WASHINGTON – Philip Elliott graduated from Ohio University in 2003 and reported on the first 15 months of the Obama administration as a White House correspondent for the Associated Press. He continues to work for the AP as a national politics reporter.
Megan Sowder-Staley always knew she wanted to live in Washington and moved here with her now-husband after she graduated from Miami University in 2006. She found a job with Congressional Quarterly through networking and is the editor of the publication’s online BillTrack service.
Malena Caruso started her college experience as a pharmacy student at the University of Kentucky. After realizing her passion for sports and broadcast reporting,she transferred to Kent State University,graduated in May with a journalism degree and found a temporary position with the ABC News Washington bureau.
Elliott,Sowder-Staley and Caruso came to Washington eager to report on the very place where national news happens. They say they love their D.C. lives and encourage other journalism students to follow in their footsteps.
However,becoming a reporter in Washington is not easy and requires more than the average set of journalistic skills. Elliott,Sowder-Staley and Caruso each had worked for student media and obtained professional internships,which has enabled them to compete with and report on the bright minds of the nation’s capital.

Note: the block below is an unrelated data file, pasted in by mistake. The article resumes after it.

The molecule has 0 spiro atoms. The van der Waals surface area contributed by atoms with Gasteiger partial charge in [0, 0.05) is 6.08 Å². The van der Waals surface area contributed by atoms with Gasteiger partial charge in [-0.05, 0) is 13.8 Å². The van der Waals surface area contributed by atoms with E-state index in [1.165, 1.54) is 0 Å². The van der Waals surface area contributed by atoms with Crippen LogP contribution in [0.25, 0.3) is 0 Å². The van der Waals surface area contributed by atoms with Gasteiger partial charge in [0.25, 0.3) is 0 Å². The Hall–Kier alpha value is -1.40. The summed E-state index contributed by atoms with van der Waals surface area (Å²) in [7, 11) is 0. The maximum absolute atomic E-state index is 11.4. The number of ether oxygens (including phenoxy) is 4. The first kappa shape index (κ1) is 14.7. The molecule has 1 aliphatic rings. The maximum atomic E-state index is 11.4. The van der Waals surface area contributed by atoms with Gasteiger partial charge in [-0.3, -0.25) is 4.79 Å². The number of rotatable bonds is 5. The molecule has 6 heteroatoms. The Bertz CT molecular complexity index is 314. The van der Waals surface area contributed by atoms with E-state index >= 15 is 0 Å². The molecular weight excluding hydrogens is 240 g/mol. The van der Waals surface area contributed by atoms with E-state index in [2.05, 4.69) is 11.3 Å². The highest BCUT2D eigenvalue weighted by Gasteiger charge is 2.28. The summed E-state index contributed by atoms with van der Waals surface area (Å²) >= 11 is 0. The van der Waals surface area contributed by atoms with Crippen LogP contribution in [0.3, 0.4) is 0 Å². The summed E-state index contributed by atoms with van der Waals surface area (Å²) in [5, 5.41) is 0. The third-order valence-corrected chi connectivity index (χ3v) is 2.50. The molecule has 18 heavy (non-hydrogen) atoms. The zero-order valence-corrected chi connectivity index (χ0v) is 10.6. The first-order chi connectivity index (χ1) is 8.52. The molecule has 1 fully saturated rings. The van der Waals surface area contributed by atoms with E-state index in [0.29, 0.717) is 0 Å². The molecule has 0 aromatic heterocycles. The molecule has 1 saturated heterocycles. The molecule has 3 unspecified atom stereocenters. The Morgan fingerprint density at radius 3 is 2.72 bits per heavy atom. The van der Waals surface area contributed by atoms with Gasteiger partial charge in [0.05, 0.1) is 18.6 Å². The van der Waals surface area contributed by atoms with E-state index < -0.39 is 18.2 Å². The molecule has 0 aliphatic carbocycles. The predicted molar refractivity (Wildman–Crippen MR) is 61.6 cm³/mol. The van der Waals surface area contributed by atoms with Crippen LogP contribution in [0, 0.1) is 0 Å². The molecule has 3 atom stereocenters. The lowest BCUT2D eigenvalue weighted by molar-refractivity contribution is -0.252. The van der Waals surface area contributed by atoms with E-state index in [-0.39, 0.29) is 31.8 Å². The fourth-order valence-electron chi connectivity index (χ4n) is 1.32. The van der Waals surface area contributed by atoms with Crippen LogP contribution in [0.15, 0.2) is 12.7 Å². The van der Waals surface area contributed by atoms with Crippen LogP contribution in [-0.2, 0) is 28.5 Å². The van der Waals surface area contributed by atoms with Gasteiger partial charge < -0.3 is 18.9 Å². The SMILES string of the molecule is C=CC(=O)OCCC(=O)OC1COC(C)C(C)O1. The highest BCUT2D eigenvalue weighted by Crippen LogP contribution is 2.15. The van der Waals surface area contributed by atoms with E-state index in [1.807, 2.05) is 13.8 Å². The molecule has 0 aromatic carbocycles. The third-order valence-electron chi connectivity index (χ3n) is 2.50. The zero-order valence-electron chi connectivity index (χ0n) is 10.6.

“This is a town full of people who are very committed to what they believe is making the world a better place. Most people I meet in this town are here because they want to make a difference,” Elliott said.
Before coming to Washington,Elliott,29,worked as an education reporter for the Marietta Times and a religion reporter for the Evansville (Ind.) Courier & Press. He took a temporary job with the AP in March 2006 and reported on the New Hampshire primary campaign for a year,following then-Sen. Hillary Rodham Clinton.
Throughout that time and during his college career,however,he said he was rejected from at least 100 newspapers across the country. He keeps a stack of rejection letters to remind him of the frustrating times he had trying to find work as a journalism graduate.